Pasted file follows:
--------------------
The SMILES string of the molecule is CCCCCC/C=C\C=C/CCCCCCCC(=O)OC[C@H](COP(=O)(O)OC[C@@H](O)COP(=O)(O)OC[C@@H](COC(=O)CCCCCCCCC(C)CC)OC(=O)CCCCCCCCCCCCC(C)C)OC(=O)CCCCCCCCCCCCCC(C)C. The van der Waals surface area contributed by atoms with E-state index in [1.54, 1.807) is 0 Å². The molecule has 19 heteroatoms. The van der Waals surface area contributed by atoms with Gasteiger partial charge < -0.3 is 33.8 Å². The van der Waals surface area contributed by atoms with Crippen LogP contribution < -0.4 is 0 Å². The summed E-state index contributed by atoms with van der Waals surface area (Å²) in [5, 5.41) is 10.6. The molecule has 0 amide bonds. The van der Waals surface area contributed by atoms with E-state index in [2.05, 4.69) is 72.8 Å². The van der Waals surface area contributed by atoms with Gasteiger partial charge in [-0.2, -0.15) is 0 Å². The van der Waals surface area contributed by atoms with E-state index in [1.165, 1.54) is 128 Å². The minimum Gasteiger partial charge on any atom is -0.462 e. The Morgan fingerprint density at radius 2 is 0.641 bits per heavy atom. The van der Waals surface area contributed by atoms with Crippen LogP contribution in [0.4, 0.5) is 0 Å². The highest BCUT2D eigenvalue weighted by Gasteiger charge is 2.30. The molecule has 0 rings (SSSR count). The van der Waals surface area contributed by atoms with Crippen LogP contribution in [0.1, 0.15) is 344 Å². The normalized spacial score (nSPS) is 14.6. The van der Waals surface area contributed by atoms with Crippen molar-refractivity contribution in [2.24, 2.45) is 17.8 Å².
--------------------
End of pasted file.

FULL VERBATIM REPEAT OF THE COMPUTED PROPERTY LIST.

The SMILES string of the molecule is CCCCCC/C=C\C=C/CCCCCCCC(=O)OC[C@H](COP(=O)(O)OC[C@@H](O)COP(=O)(O)OC[C@@H](COC(=O)CCCCCCCCC(C)CC)OC(=O)CCCCCCCCCCCCC(C)C)OC(=O)CCCCCCCCCCCCCC(C)C. The van der Waals surface area contributed by atoms with E-state index in [1.54, 1.807) is 0 Å². The molecule has 19 heteroatoms. The van der Waals surface area contributed by atoms with Gasteiger partial charge < -0.3 is 33.8 Å². The van der Waals surface area contributed by atoms with Crippen LogP contribution < -0.4 is 0 Å². The summed E-state index contributed by atoms with van der Waals surface area (Å²) in [5, 5.41) is 10.6. The molecule has 0 amide bonds. The van der Waals surface area contributed by atoms with E-state index in [2.05, 4.69) is 72.8 Å². The van der Waals surface area contributed by atoms with Gasteiger partial charge in [-0.2, -0.15) is 0 Å². The van der Waals surface area contributed by atoms with E-state index in [1.165, 1.54) is 128 Å². The minimum Gasteiger partial charge on any atom is -0.462 e. The Morgan fingerprint density at radius 2 is 0.641 bits per heavy atom. The van der Waals surface area contributed by atoms with Crippen LogP contribution in [0.4, 0.5) is 0 Å². The highest BCUT2D eigenvalue weighted by Gasteiger charge is 2.30. The molecule has 0 rings (SSSR count). The van der Waals surface area contributed by atoms with Crippen LogP contribution in [0.1, 0.15) is 344 Å². The normalized spacial score (nSPS) is 14.6. The van der Waals surface area contributed by atoms with Crippen molar-refractivity contribution in [2.24, 2.45) is 17.8 Å².